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The all-new 2010 Toyota Prius offers no surprises, just significant improvement. It's sleeker and better looking, and more powerful while delivering an EPA-rated 51/48 mpg City/Highway, up by 3 miles per gallon.
The hybrid mechanicals are lighter by 65 pounds, while being more efficient and presumably stronger. The 1.8-liter gas engine is also new, producing more horsepower while being more efficient. Top speed has flown to 112 miles per hour from 103 mph, slam-dunk evidence that the Prius is a lot slicker package at half that speed.
Acceleration performance is adequate, 0 to 60 mph in 9.8 seconds, while the CVT, or continuously variable transmission, is smooth.
There are three driving modes: EV, ECO and Power. EV is all electric, for very short distances at speeds under 25 mph; ECO provides the best fuel mileage, without noticeably compromising performance; and Power, the default mode, is needed for brisk acceleration.
Handling is nimble enough at slow speeds, and the brakes are sensitive while being stacked with electronic capabilities for safety. There are seven airbags including one for the driver's knees. The ride can be harsh over the wrong bumps, and interior noise is surprisingly high despite increased sound insulation. Many owners might not notice, but others will, with so many Prius buyers in search of tranquility.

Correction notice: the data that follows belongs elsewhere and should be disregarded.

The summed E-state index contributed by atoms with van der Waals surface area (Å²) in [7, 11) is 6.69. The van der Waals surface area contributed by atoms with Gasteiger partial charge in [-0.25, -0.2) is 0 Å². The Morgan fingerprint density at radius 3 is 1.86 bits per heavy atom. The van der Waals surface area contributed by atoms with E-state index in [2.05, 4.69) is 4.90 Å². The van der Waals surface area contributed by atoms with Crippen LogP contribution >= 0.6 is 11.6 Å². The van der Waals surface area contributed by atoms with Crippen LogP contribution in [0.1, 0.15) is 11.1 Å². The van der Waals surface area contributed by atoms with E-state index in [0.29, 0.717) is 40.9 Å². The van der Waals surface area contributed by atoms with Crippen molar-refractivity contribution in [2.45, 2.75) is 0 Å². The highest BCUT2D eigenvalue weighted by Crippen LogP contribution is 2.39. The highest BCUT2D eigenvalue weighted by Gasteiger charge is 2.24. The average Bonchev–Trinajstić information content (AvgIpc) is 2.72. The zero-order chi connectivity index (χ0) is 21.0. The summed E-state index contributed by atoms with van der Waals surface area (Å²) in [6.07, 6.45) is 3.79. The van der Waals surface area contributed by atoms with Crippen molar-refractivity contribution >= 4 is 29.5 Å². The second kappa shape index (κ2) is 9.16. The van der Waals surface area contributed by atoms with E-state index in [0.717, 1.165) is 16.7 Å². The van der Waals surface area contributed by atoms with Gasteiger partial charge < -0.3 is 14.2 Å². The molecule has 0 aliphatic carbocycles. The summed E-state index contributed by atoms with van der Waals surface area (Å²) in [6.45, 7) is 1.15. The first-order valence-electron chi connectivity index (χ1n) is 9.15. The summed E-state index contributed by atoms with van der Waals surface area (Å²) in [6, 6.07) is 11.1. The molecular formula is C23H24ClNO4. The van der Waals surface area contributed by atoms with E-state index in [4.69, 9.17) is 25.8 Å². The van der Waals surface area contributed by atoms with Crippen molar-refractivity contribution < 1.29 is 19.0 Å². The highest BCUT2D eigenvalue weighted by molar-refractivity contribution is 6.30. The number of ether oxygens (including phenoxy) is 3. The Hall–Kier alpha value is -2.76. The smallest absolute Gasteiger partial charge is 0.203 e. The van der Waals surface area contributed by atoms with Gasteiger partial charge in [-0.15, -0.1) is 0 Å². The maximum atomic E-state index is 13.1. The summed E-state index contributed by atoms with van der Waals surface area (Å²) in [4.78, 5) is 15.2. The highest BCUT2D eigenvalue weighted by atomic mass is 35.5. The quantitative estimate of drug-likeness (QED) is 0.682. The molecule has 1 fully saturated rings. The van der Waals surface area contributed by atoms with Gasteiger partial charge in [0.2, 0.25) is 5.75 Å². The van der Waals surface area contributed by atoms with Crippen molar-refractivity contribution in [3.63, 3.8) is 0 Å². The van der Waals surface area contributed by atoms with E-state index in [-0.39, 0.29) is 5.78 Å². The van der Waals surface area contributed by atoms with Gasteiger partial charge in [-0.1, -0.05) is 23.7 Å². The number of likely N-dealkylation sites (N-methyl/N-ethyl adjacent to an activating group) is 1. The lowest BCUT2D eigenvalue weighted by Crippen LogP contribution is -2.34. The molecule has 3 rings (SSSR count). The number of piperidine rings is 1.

Standard magic includes Touch Tracer Display, projecting info before your eyes, so you can keep them on the road. Input comes from the pilot at the controls on the steering wheel, including not just audio and cruise control, but also climate control and trip computer, with telephone and other controls available.
Options include such technological tricks as a moonroof and solar-powered ventilation system; remote pre-air conditioning to cool the car down to ambient temperature before you climb in on a hot day; a warning beep when you're unsteady in your lane; radar cruise control; Intelligent Parking Assist that will parallel park the Prius with no steering or throttle input from the driver; and pre-collision emergency braking to slightly reduce the impact when you don't see an accident coming but the car's radar does.